A Maine legislative panel this week split along partisan lines on a proposal to overhaul the state's solar energy system, which virtually ensures that the measure will not become law.
After determining that rooftop solar panels accounted for more than 1 percent of Maine's peak electricity, officials began the process of re-evaluating how the state regulates solar energy — which drew attention from both sides of the debate around the country.
Utilities in Maine, like many others, currently employ net metering, which pays solar users for the power that they send to the overall electrical grid. Utilities argued that the system was unsustainable as solar panels gained more prevalence, while solar energy advocates were skeptical of attempts to alter the model.
Ultimately, stakeholders reached an agreement to replace net metering with payments based on 20-year price agreements with homeowners and small businesses.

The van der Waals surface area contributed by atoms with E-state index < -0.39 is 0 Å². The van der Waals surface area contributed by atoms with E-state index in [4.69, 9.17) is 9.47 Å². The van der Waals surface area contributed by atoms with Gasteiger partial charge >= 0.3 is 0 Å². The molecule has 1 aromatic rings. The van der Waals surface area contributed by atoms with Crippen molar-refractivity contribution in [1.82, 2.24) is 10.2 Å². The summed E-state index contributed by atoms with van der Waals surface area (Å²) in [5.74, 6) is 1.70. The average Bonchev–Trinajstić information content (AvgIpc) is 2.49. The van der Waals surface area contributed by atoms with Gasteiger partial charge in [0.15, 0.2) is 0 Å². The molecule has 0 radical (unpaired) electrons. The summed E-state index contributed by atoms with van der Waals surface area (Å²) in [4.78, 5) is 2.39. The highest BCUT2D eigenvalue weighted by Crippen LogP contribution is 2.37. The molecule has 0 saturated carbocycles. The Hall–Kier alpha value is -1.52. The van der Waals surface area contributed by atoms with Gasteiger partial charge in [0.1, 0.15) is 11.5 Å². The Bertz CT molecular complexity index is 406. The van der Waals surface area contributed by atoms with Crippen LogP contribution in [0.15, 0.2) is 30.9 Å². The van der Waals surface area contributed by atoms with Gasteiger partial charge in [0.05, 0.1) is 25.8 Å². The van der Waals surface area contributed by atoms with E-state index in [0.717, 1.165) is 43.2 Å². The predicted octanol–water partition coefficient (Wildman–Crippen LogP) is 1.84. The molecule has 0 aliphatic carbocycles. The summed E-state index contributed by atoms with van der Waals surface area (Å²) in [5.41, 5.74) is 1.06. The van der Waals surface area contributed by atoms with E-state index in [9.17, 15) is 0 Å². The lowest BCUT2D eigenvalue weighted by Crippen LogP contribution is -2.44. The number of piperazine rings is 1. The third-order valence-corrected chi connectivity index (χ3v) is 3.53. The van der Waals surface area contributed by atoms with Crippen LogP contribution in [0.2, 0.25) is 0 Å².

Although the proposal enjoyed broad support from both utilities and environmental advocates, the bill passed the Maine committee by a 7-5 margin this week with no Republicans in support.
"I am not against solar; I am just against having my neighbor pay for my solar," Rep. Larry Dunphy, who caucuses with Republicans, told the Associated Press.
Democrats control the Maine House — albeit without the two-thirds majority needed to override a promised veto from Republican Gov. Paul LePage — while Republicans control the Senate.
Without legislative action, the issue will return to the state's utilities commission — and its LePage-appointed members. LePage's administration previously called for a "market-based" solution, and proponents of the solar bill predict that the commission will effectively gut net metering entirely.
“It’s going to kill solar,” Rep. Sara Gideon, D-Freeport, told the Portland Press Herald. “Solar’s going to come to a standstill.”